Urinary incontinence and drug use: Data from the Norwegian Prescription Database and the HUNT3 study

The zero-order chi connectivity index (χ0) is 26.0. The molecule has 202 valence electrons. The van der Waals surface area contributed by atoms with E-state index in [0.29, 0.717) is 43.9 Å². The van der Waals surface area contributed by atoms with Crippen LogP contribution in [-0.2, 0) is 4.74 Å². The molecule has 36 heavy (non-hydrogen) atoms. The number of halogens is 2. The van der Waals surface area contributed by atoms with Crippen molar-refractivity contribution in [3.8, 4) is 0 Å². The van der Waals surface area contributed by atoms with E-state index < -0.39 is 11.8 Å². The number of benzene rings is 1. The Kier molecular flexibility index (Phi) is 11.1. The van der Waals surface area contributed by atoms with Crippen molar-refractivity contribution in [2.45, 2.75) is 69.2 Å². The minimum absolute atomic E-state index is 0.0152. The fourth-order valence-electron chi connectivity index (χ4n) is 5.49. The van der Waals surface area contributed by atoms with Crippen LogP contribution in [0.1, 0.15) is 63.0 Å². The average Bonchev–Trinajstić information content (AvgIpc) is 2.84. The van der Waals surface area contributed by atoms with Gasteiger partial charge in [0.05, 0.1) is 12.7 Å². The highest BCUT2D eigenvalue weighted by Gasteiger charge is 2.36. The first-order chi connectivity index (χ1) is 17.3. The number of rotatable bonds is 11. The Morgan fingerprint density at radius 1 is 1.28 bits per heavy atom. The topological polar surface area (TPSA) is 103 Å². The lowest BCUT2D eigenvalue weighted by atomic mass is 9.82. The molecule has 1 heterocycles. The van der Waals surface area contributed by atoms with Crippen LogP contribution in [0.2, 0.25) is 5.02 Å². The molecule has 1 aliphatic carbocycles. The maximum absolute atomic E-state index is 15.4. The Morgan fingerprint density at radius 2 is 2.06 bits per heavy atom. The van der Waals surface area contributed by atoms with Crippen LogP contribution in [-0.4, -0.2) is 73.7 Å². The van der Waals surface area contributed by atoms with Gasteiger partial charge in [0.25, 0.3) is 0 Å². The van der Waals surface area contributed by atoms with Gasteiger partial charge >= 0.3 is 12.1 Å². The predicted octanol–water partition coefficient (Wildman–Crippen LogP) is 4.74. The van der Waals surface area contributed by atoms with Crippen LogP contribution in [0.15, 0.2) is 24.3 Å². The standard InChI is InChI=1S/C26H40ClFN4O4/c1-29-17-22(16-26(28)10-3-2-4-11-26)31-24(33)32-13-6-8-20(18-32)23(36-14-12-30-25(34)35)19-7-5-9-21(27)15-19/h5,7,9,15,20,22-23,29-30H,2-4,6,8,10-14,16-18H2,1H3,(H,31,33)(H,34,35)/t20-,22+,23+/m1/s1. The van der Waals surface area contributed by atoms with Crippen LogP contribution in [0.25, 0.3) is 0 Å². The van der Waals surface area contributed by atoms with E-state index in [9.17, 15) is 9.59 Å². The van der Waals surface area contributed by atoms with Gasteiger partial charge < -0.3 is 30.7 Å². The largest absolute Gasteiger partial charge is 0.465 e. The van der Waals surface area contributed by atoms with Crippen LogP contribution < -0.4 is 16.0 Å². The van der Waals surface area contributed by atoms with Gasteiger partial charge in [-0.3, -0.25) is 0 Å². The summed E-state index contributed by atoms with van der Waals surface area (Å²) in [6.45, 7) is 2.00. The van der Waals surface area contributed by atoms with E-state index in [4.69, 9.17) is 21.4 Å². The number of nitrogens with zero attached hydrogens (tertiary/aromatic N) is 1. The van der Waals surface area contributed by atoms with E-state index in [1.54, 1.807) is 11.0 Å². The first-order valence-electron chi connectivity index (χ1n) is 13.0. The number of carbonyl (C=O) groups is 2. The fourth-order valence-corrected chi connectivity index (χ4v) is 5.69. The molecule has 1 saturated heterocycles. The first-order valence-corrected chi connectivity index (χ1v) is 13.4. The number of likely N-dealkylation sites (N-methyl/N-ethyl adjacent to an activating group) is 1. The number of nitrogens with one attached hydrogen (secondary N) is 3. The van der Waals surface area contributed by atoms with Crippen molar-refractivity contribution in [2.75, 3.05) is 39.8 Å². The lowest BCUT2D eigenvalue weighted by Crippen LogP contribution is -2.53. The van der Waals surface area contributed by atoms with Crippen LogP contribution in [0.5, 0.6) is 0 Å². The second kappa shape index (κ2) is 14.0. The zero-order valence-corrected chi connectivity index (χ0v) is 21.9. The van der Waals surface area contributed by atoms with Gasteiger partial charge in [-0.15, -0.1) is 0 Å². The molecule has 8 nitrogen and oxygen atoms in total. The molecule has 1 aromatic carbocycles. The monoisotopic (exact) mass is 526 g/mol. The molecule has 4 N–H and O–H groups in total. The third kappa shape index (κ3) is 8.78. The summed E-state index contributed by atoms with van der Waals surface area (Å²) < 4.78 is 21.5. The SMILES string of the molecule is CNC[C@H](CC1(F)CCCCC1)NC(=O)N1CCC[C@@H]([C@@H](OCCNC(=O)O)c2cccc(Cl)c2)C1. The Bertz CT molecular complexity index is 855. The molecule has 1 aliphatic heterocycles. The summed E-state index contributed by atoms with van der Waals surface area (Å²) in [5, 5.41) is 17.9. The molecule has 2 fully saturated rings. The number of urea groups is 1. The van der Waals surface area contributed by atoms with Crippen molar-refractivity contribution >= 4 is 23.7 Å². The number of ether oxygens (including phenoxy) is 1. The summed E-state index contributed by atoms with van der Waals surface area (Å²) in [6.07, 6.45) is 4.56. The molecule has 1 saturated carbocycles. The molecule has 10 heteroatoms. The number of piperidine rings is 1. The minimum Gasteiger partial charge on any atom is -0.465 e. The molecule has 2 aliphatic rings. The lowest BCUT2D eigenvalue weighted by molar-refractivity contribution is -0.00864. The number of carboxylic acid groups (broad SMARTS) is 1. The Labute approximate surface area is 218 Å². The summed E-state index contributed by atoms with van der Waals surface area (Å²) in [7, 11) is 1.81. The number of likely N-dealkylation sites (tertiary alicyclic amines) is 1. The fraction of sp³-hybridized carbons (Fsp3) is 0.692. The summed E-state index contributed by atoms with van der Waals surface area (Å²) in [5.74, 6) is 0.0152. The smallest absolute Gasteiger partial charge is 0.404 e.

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Introduction Urinary incontinence is a common health problem in the female population. The most common drug group used for the treatment of urgency urinary incontinence is anticholinergic drugs, including oxybutynin, tolterodine, solifenacin, darifenacin and fesoterodine. These agents diminish intravesical pressure, increase the volume threshold for micturition, and reduce uninhibited detrusor contractions. Anticholinergic drugs have many potential adverse effects, and these adverse effects can be bothersome. Since the therapeutic effect of these drugs is limited, adherence to anticholinergic drug regimens is low. A known cause of urinary incontinence is the consumption of drugs. For some drug groups, the evidence is relatively strong, whereas for others, the associations are weak or even equivocal and disputed. Therefore, there is a need for novel information about the association between drug use and urinary incontinence. Aim The main objective of this thesis was to study exposure to drugs as a risk factor for urinary incontinence, as well as prescription patterns and the factors associated with the treatment of urinary incontinence using anticholinergic drugs in Norwegian women. The following research aims were addressed: I: This study aimed to investigate associations between the use of specific drugs and drug groups and urinary incontinence in women. II: This study aimed to investigate the factors associated with first-time prescriptions of anticholinergic drugs in women with urinary incontinence. III: This study aimed to investigate adherence, persistence and switch rates for anticholinergic drugs prescribed for urinary incontinence among women. Methods In all three papers, the research was conducted using data from the Norwegian Prescription Database (NorPD). In paper I, data on the drugs dispensed during the 6 months prior to a woman’s participation in HUNT3 were used to study the relation between filled prescriptions and the occurrence of urinary incontinence. The type of urinary incontinence and the severity of urinary incontinence were also evaluated. Prescriptions of the following drugs/drug groups were included in the study: SSRIs, benzodiazepines, zopiclone/zolpidem, antipsychotics, lamotrigine, beta blockers and diuretics. In paper II, data on the drugs dispensed during the 12 months prior to and the 12 months after a woman’s participation in HUNT3 were used to identify current use of anticholinergic drugs and the 12-month incidence of start of treatment, as well as the factors associated with first-time prescriptions. In paper III, all prescriptions registered for anticholinergic drugs from January 1, 2004 to December 31, 2010 were retrieved from the NorPD and analyzed at the individual level. Drug persistence, discontinuation rates and switch rates during a follow-up period of 365 days after the first prescription were calculated. Results An association with urinary incontinence was found for selective serotonin reuptake inhibitors (SSRIs) and lamotrigine. For both SSRIs and lamotrigine, the associations were pronounced for mixed urinary incontinence. The association was strongest in women with the most severe symptoms. No associations were found for benzodiazepines, zopiclone/zolpidem, beta blockers, or diuretics. Only 4.5% of women with urinary incontinence in HUNT3 were prescribed an anticholinergic drug during the 12 months prior to participation, and the 12 month incidence of treatment was 1.8%. Age, urgency or mixed urinary incontinence, severe symptoms, extensive coffee consumption, and visiting a doctor due to urinary incontinence were factors associated with a first-time drug prescription. Overall, the 1-year persistence for new users of anticholinergic drugs was low (38.0%). Users of solifenacin and tolterodine were somewhat more persistent than users of darifenacin and fesoterodine. In total, 31.9% of patients filled only one prescription for an anticholinergic drug. Conclusions The odds of urinary incontinence were found to be about 1.5-fold higher in women using SSRIs and almost 3-fold higher in women using lamotrigine than in non-users. An association with lamotrigine has not been reported previously. Only a small proportion of women with urinary incontinence (4.5%) were prescribed an anticholinergic drug one year prior to participation in HUNT3. The discontinuation rate for anticholinergic drugs was high.